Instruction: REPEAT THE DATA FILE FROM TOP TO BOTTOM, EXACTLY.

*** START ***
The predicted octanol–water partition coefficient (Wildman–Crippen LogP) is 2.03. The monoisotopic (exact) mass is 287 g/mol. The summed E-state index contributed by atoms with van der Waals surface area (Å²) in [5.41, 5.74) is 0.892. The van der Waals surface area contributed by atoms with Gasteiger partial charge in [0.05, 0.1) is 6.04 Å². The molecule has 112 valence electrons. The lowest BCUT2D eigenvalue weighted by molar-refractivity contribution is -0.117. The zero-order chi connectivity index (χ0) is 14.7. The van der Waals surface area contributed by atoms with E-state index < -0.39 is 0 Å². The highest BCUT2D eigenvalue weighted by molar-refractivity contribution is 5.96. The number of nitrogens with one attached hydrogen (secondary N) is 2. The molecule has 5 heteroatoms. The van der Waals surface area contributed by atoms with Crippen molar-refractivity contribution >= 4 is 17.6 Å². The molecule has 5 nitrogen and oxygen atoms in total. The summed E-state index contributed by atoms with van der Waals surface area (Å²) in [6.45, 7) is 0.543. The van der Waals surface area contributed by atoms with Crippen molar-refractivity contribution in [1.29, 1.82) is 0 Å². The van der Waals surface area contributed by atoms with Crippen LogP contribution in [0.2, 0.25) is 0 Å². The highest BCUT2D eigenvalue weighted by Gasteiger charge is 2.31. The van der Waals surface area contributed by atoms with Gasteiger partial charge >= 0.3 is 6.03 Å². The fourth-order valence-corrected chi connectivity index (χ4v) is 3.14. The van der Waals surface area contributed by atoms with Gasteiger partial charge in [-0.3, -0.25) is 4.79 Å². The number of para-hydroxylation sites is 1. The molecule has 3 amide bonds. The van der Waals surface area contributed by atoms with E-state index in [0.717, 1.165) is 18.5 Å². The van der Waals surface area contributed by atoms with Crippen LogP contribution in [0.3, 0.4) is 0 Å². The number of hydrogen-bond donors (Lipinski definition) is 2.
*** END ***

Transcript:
The predicted octanol–water partition coefficient (Wildman–Crippen LogP) is 2.03. The monoisotopic (exact) mass is 287 g/mol. The summed E-state index contributed by atoms with van der Waals surface area (Å²) in [5.41, 5.74) is 0.892. The van der Waals surface area contributed by atoms with Gasteiger partial charge in [0.05, 0.1) is 6.04 Å². The molecule has 112 valence electrons. The lowest BCUT2D eigenvalue weighted by molar-refractivity contribution is -0.117. The zero-order chi connectivity index (χ0) is 14.7. The van der Waals surface area contributed by atoms with E-state index < -0.39 is 0 Å². The highest BCUT2D eigenvalue weighted by molar-refractivity contribution is 5.96. The number of nitrogens with one attached hydrogen (secondary N) is 2. The molecule has 5 heteroatoms. The van der Waals surface area contributed by atoms with Crippen molar-refractivity contribution >= 4 is 17.6 Å². The molecule has 5 nitrogen and oxygen atoms in total. The summed E-state index contributed by atoms with van der Waals surface area (Å²) in [6.45, 7) is 0.543. The van der Waals surface area contributed by atoms with Crippen molar-refractivity contribution in [1.29, 1.82) is 0 Å². The van der Waals surface area contributed by atoms with Crippen LogP contribution in [0.2, 0.25) is 0 Å². The highest BCUT2D eigenvalue weighted by Gasteiger charge is 2.31. The van der Waals surface area contributed by atoms with Gasteiger partial charge >= 0.3 is 6.03 Å². The fourth-order valence-corrected chi connectivity index (χ4v) is 3.14. The van der Waals surface area contributed by atoms with Gasteiger partial charge in [-0.3, -0.25) is 4.79 Å². The number of para-hydroxylation sites is 1. The molecule has 3 amide bonds. The van der Waals surface area contributed by atoms with E-state index in [0.717, 1.165) is 18.5 Å². The van der Waals surface area contributed by atoms with Crippen LogP contribution in [0.3, 0.4) is 0 Å². The number of hydrogen-bond donors (Lipinski definition) is 2.